“Allowing Eva and Kellijah to be inseparable while being different. This is secularism. “” Do everything so that Imrane, Axelle and Ismail think for themselves. This is secularism. ” In all, eight posters make up the new campaign of the Ministry of National Education to promote secularism in schools. We see students of different skin colors raising their fingers in class, reading in the library or playing sports. So many possible situations, according to the slogan, thanks to secularism.
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As soon as they were made public, Thursday, August 26, the posters – displayed in schools and on the Internet – drew criticism. In particular those of teachers’ unions, criticizing an amalgam judged “Dangerous” between first name, skin color and religious affiliation. Seeing in this campaign a “Racist and xenophobic deviation from secularism”, the SUD-education union (minority) asked the ministry to give it up.
La Vigie de laïcité, an independent body created in June by the former president of the Observatory of laïcité Jean-Louis Bianco, also reacted. “Behind a jovial and tolerant a priori, the message carried by these posters reassigns the students to their identities”, she denounces. A qualified accusation by Philippe Martin, director of the Higher Institute for the Study of Religions and Secularism (Iserl), who sees in this campaign “Shortcuts” already widespread: “Our society no longer considers religions – and it’s regrettable – only through the prism of the question of identity. “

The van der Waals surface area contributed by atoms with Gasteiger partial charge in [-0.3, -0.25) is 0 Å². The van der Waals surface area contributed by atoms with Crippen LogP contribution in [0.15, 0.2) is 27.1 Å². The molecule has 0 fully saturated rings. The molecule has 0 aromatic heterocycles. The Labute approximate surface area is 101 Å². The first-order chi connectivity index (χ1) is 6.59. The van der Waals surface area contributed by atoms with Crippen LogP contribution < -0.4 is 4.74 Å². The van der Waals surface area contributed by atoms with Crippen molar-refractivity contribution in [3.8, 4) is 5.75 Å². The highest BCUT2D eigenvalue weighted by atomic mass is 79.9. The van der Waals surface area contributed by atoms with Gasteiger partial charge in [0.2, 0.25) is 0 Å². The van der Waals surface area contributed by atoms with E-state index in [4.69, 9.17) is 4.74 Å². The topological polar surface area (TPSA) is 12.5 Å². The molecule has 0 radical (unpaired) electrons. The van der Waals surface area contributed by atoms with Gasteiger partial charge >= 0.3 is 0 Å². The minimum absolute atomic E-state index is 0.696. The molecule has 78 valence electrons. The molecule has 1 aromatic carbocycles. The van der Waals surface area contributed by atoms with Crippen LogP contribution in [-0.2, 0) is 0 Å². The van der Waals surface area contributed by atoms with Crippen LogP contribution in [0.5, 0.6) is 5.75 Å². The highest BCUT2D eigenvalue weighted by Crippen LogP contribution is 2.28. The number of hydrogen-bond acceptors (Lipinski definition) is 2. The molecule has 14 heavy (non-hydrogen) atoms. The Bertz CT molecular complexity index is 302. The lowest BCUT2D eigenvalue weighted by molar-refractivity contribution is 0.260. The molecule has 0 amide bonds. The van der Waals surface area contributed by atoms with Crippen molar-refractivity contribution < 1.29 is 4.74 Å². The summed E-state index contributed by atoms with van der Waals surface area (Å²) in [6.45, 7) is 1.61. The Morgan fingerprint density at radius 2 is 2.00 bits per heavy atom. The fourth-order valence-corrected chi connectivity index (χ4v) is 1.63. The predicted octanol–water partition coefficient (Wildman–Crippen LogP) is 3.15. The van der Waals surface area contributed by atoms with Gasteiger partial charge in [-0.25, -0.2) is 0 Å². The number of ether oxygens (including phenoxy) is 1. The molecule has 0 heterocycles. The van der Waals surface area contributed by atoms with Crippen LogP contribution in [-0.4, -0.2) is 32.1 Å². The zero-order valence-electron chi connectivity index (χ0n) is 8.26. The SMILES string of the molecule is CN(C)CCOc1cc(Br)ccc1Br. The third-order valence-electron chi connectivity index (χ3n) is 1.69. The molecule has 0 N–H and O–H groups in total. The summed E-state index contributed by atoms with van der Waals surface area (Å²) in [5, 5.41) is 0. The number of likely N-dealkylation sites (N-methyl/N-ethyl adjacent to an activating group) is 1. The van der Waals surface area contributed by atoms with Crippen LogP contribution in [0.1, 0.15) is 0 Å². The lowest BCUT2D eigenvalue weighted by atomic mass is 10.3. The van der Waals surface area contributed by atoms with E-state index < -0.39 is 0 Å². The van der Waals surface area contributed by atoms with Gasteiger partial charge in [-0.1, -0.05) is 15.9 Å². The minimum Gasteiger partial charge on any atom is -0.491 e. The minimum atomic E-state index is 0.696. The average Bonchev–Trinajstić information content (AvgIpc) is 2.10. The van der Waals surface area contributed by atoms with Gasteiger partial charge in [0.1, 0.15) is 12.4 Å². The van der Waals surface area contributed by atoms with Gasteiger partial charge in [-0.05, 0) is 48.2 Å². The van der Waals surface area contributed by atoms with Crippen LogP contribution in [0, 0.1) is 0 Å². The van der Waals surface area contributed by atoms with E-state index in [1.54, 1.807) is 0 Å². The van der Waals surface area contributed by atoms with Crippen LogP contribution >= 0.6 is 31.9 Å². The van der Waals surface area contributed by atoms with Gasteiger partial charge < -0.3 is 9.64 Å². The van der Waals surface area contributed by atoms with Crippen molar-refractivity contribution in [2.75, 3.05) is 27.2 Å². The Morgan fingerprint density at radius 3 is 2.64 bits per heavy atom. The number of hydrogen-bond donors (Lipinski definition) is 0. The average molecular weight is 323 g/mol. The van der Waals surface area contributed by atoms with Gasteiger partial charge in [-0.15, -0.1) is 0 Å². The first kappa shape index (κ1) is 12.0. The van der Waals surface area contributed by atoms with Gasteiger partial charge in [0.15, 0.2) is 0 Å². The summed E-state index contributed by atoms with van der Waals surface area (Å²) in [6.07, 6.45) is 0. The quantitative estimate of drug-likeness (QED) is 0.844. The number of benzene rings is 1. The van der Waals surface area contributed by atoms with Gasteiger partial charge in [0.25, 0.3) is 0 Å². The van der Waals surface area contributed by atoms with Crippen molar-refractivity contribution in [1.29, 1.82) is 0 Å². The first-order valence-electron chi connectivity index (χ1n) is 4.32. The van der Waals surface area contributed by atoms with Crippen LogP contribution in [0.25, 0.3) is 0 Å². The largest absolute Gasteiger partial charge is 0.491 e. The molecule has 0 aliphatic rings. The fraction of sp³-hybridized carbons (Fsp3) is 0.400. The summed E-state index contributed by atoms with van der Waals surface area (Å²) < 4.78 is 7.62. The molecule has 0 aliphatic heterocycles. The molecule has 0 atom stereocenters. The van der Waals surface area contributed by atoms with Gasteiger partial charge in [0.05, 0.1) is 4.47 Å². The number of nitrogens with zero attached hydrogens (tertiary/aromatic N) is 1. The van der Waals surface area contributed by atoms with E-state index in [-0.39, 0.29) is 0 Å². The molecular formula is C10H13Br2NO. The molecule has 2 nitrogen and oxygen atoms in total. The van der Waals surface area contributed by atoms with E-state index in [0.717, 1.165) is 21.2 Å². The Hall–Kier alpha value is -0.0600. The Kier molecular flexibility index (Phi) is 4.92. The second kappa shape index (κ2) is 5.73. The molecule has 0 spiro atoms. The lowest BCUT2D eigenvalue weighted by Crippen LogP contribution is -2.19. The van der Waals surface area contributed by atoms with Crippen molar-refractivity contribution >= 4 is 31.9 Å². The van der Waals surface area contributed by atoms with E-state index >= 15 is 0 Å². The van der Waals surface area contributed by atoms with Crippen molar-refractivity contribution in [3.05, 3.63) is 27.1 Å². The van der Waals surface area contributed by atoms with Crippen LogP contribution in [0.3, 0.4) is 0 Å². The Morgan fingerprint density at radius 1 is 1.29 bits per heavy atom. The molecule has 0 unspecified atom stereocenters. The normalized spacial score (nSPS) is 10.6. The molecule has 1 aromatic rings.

Secularism or living together?
Another question raised by disgruntled commentators: the term “Secularism” is he not counter-employed? This campaign, which evokes neither the freedom of belief nor the neutrality of the agents of the State, does it not rather promote living together? As the Vigie de laïcité underlines, only one of the eight posters seems to correspond to the definition of laïcité: the one in which it is a question of “Give the same teaching” to different students “Whatever their beliefs”.
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“These posters are not scientific material but awareness raising; they aim to make people understand what secularism is based on its effects ”, for his part, supports political scientist Philippe Raynaud. Him considers the countryside “Relevant”, although no doubt “Too sentimental”.
The historian and sociologist Jean Baubérot is more severe, judging this “Idyllic presentation” derisory in the face of the many questions raised in the public debate. Veiled mothers accompanying school trips, skirts “Too long” perceived as religious symbols … ” Jean-Michel Blanquer, which communicates in a recurring and almost obsessive manner on secularism, does not answer at all the questions that the pupils ask themselves ”, he regrets. They also have a more liberal conception of secularism than the government. One in two high school students is in favor of wearing religious symbols at school, according to an Ifop poll published in March 2021.